While Aberdeen and several others have lifted the restrictions, as of July 14 Aviva, Henderson, M&G, Standard Life and Threadneedle remain restricted. As long as the possibility of market volatility remains, the issue of whether to end the restrictions is a complicated issue for fund managers. As they are open-ended funds, if panic selling commences again they would have no choice but to re-suspend. Investors in open-ended funds can normally cash in their holdings at any time even though the underlying assets (office buildings, etc.) often take several months or even years to sell. Therefore, when investors rush for the exits at once, as has occurred since June 23, the funds can come under immediate pressure to sell assets to pay investors. Even then, there is also the risk that merely publicly disclosing the halting of redemptions could lead to a self-perpetuating cycle. Indeed, one analyst stated as soon as Standard Life moved to halt redemptions that it “is spooking the market.”
As mentioned, the market disruptions caused by Brexit are likely far from over. Complications could arise during the negotiations surrounding the separation agreement, and all the while a recession in property prices could be looming due to already lofty property prices, further adding to the turmoil. As a result, the Brexit and its effects are an issue that will need to be monitored by all stakeholders in global real estate markets for some time.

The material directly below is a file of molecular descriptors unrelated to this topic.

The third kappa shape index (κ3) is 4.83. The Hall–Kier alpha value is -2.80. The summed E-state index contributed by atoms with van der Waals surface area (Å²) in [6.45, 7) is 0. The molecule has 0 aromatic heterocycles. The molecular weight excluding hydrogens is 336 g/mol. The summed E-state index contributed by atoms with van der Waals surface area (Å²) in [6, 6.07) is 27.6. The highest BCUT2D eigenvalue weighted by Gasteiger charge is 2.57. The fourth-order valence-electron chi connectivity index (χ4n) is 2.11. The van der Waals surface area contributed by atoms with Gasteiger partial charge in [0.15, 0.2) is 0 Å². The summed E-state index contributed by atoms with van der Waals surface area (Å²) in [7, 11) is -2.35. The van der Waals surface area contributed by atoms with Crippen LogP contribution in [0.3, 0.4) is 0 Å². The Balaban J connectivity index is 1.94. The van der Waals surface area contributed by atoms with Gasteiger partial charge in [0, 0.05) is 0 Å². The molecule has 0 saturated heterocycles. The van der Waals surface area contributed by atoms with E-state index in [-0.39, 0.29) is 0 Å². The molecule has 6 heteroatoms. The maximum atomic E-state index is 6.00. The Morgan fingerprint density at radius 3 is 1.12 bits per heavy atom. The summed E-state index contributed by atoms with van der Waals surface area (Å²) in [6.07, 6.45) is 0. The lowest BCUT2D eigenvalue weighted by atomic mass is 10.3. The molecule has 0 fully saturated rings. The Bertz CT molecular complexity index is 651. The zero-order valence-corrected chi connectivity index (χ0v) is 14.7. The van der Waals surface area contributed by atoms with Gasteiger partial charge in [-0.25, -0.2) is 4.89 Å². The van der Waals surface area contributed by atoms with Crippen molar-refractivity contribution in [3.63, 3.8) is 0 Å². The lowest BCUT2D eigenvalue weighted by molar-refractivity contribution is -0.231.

For Part 2 on the Cornell Real Estate Review’s series on the Brexit please click here.
Matthew Green is a 2017 MSRE/MBA candidate at the Johnson Graduate School of Management and Baker Program in Real Estate, concentrating in Real Estate Investments and Finance. He serves on the board of the Cornell Associate Real Estate Council (AREC) and is a Senior Editor of the Baker Program Real Estate Review.
For more information on the Baker Program in Real Estate, please visit baker.realestate.cornell.edu.